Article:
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COVID-19's Effect on the Environment

Before the world went into lockdown, powerful protests demanded climate action stemming from the Fridays for Future movement to raise awareness on the climate crisis. Despite concerns and consequences, individuals and companies continued to emit greenhouse gases and pollutants for the benefit of economic growth and profit over people.

As the pandemic began to spread, lockdowns were enforced across the globe. More than thousands of employees were laid off, only several airline destinations remained open, and non-essential travel was banned. As this lockdown hit, the fear of contagion hit many families, which resulted in empty streets, parks, airports, and stores. Regardless of the few that did not comply with lockdown orders, the fear of transmittance is what caused individuals to stay inside and comply with social distancing orders. This resulted in individuals seeking cleaner ways of travelling including walking and biking therefore causing carbon emissions to lower.

Because of the worldwide isolation, we are seeing a few positive environmental effects due to the global pandemic. 

Data from the Sentinel-5P satellite shows that nitrogen dioxide pollution levels have plummeted across Europe due to the pandemic, saving an estimate of 77,000 lives. NO2 is emitted mostly by burning fossil fuels at high temperatures, as in internal combustion engines. 

Vincent-Henri Peuch, Director of the Copernic Atmosphere Monitoring Service tells Euronews, “In the short term I think these decreases are useful. The level of air pollution is affecting cardio-pulmonary health in general, so having less pollution at a time where this virus is around can only be a good thing.”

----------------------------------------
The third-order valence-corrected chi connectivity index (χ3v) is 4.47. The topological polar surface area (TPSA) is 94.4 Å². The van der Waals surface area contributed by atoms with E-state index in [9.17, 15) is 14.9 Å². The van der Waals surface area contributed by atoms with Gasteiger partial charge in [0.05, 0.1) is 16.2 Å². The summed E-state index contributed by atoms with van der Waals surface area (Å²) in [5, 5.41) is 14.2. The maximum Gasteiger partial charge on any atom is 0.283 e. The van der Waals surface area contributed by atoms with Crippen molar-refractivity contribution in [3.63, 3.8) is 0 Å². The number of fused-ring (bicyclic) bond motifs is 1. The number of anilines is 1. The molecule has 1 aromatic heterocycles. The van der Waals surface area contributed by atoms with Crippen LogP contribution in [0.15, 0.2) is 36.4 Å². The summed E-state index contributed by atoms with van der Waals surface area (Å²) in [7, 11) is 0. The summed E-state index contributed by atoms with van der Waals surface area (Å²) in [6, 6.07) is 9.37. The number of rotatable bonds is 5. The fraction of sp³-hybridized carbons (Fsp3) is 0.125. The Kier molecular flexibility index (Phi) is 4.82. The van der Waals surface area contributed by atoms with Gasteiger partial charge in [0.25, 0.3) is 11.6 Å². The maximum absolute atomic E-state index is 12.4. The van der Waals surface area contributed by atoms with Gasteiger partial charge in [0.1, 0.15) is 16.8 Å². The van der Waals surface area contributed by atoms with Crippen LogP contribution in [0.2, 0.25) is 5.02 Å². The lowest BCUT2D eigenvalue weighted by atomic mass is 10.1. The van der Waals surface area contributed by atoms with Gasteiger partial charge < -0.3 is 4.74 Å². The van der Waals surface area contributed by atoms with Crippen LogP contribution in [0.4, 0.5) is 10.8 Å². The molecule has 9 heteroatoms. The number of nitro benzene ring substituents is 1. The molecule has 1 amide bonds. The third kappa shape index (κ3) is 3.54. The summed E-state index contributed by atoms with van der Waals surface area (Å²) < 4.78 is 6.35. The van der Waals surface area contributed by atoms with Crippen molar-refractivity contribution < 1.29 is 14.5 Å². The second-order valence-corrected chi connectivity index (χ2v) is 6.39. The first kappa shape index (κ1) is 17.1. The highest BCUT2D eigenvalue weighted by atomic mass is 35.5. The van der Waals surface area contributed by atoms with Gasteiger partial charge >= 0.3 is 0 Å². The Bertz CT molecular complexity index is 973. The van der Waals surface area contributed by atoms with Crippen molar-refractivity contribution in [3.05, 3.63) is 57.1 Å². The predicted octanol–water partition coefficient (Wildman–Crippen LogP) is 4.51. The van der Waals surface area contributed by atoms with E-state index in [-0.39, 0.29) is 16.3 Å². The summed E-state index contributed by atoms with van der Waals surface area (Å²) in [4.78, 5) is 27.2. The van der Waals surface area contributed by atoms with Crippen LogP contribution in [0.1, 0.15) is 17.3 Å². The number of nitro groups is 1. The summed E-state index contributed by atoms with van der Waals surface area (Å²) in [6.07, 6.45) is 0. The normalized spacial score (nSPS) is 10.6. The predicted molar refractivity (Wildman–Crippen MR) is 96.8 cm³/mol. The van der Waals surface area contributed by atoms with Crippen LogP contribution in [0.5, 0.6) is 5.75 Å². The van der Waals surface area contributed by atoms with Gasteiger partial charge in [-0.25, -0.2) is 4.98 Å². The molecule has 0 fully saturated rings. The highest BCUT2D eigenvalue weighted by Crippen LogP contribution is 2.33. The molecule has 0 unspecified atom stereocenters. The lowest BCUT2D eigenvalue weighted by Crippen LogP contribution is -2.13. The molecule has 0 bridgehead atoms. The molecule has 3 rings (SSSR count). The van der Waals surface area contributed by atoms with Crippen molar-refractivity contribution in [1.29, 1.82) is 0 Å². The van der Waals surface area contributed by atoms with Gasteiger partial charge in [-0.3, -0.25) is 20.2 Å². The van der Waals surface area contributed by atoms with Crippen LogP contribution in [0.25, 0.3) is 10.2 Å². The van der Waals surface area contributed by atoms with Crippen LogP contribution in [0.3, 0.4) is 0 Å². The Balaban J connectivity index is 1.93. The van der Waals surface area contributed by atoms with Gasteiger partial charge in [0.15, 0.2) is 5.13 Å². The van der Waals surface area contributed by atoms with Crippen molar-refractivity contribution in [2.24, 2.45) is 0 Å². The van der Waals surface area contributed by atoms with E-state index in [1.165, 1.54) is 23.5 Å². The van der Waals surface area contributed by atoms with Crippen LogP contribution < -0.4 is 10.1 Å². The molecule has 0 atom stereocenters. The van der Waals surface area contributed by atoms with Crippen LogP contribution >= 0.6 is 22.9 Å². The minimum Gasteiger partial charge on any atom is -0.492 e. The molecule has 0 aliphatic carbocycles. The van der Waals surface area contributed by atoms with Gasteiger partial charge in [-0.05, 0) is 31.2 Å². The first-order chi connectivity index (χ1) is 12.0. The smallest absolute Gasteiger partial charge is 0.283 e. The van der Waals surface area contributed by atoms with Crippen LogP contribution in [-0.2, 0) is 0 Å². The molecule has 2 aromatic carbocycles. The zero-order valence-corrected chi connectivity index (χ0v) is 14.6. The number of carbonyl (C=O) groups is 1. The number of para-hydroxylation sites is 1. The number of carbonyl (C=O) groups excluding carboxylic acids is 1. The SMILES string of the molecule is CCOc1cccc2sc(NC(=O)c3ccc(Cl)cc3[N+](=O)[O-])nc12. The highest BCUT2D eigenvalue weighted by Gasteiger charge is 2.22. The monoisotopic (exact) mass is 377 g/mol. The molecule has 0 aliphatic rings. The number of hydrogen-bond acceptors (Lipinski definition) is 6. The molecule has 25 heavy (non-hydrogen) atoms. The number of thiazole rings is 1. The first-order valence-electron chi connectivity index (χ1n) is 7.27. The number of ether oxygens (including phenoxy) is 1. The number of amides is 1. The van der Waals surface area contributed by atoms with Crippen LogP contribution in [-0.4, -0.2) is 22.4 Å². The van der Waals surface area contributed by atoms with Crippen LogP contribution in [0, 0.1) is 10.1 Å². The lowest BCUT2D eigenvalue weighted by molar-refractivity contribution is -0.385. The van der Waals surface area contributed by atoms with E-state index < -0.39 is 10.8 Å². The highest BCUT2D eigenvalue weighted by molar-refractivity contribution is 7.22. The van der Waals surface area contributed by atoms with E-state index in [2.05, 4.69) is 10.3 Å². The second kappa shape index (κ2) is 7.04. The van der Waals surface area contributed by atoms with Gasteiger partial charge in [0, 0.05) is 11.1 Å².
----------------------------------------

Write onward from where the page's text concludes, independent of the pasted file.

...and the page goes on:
Due to standstill industries, industrial waste emissions have plummeted. Less vehicles were on the roads and less planes were flying due to self isolation and social distancing. But, now that we are regaining some sense of normalcy, fossil fuels and greenhouse gas emissions are shooting up quickly.

Yet we can take something from the few weeks of nature pouring into cities, and blue skies returning to heavily polluted areas. It's that the government has the power to make change and give youth and humans the chance to rescue the earth. There is not much time, there has only been small effects from the pandemic, but we can't stop doing our part to be sustainable and make change as future leaders.

Contributors : Michelle Xiao, Edie Whittington